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Gaming motion sickness

Squidget0Squidget0 Registered User regular
So all my life I've had very minor motion sickness when playing certain 3D games. Normally, it only kicks in in some games, and only after hours of sustained play, if at all. Over the last couple of years though, my sickness has gotten substantially worse, to the point where I simply can't play certain kinds of games. I played Resident Evil 4 when it came out and I don't recall ever feeling sick while playing. Now I just bought it today on Steam and had to stop after 20 minutes, with waves of nausea bad enough that I nearly threw up.

The things I've noticed are:

1. This only seems to happen in 3D games. Every 2D game I've tried is fine.
2. It seems more pronounced in certain games. RE4 and Amnesia: Machine for Pigs are the ones I noticed it in the most lately, I haven't been able to play either for any length of time. On the other hand, I can play Team Fortress 2 for hours and be completely fine.
3. It seems substantially worse than it used to be. My monitor is about six months old, so that might be related, but I really don't know.

Anyone else experience this kind of motion sickness, or have any tips for managing it? It's odd to me that it's getting so much worse, but maybe that's normal as you go through your 20s? I don't know.


  • ShadowfireShadowfire Vermont, in the middle of nowhereRegistered User regular
    I have this problem with certain games too, and it's sporadic. I can play Guild Wars 2 for hours at a time, but within 20 minutes or so of their Super Adventure Box events I'm feeling like I need to throw up. Some of the other games that have made me motion sick are Bioshock Infinite, Half-Life 2, Metroid Prime, and tons of others. Never a flight sim, though, oddly enough.

    At any rate, what I've found works best if, first, playing tames on PC. Thankfully you are, which is where my second bit comes in. If a game offers any sort of settings with the FOV, adjust them. Change them to 90, 70, 110... experiment and see what works best. Usually I can find a setting in there that will alleviate the motion sickness. If the game has no setting, check community sites and the like to see if there are .ini files you can adjust to change the FOV.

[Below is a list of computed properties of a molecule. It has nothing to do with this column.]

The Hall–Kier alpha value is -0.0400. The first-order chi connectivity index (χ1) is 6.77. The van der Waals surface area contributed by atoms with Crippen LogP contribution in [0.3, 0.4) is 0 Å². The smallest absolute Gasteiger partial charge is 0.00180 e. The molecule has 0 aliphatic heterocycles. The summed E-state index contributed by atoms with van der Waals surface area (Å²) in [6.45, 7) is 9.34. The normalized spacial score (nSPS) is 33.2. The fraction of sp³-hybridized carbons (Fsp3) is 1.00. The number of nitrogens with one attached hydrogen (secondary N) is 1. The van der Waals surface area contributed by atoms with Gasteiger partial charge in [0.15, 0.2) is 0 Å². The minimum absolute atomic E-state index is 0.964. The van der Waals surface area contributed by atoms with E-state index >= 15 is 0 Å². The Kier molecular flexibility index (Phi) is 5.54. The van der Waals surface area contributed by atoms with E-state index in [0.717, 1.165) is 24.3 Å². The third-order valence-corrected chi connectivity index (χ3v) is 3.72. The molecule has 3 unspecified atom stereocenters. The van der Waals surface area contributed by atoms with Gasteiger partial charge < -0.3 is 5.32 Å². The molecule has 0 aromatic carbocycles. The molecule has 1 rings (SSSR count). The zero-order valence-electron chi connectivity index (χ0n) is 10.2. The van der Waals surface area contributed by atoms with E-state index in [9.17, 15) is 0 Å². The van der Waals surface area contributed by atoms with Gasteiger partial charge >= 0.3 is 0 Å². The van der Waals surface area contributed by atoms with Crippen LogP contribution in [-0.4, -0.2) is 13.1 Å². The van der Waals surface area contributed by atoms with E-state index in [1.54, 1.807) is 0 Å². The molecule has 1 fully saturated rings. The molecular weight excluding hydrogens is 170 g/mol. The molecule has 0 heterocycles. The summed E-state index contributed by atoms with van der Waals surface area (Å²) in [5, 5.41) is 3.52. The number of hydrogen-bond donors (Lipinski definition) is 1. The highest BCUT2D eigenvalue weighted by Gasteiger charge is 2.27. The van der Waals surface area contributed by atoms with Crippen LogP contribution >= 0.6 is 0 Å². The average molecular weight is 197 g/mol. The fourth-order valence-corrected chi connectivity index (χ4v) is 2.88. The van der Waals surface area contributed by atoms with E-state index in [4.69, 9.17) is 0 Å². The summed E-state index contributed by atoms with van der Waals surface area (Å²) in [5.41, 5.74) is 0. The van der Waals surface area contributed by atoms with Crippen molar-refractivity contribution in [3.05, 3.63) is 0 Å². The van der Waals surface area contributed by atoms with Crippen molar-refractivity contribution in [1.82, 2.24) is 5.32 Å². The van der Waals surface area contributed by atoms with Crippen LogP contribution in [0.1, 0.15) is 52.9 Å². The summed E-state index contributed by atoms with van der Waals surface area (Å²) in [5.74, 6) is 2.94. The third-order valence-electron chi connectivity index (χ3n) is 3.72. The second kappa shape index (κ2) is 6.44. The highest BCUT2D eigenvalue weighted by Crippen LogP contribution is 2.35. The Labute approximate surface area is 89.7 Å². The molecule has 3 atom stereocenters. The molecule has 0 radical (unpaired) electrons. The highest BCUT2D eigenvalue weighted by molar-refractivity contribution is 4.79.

The other typical stuff applies too... if the framerate is too fast, it might cause issues as well, or if things are a bit choppy. It can vary a lot, but adjusting your FOV will almost always fix the problem. At least for me.

    WiiU: Windrunner ; Guild Wars 2: Shadowfire.3940 ; PSN: Bradcopter
  • TalonSETalonSE Registered User regular
    Yeah, usually the problem is the FOV. Games designed for consoles tend to have a narrow FOV because they assume you're going to be sitting some distance away from your TV. When you sit too close, or are playing on a PC, your senses realize something is "off" about the perspective and you feel sick. I had this happen to me with Saints Row 4, I was playing on my laptop and I was definitely feeling some motion sickness until I realized what the problem was and installed a mod to increase the FOV.

  • CreaganCreagan Registered User regular
    I get incredibly motion sick from certain video games too, but I thought it only happened to other people.

    Similar to you, I've noticed that the problem has gotten a lot worse in the past 2-3 years. I think a major reason behind this is the rapid improvement in graphics, because I've been having the same problems with HD videos. Anything over 720p is liable to make me at least a little nauseous.

    First person shooters are a definite trigger for me. I think it's because of the way the camera moves, while you remain stationary. But I'm not 100% sure.

    Games where the camera angle changes a lot, or you have to control the camera to look at things exacerbate the issue. I first realized it was a problem when my brother got Sly Cooper 2.

    Unfortunately, I never really figured out how to get around the nausea beyond just not playing the games that made me sick.

  • ShadowfireShadowfire Vermont, in the middle of nowhereRegistered User regular
    It's not just console games. Like I said, two of the biggest offenders for me have been Half-Life 2 and Bioshock Infinite. Anything can do it, it's just (usually) an easy fix on the PC.

    WiiU: Windrunner ; Guild Wars 2: Shadowfire.3940 ; PSN: Bradcopter
  • TalonSETalonSE Registered User regular
    Shadowfire wrote: »
    It's not just console games. Like I said, two of the biggest offenders for me have been Half-Life 2 and Bioshock Infinite. Anything can do it, it's just (usually) an easy fix on the PC.
    I didn't mean it only affected console games but it is most common with PC ports of console games that don't take the screen difference into consideration. Half-Life 2's default FOV is 75, Bioshock Infinite's is 70. Those values are typical for a console, for a PC FPS you'd typically have a FOV of 90 or higher.

  • ceresceres When the last moon is cast over the last star of morning And the future has past without even a last desperate warningRegistered User, Moderator mod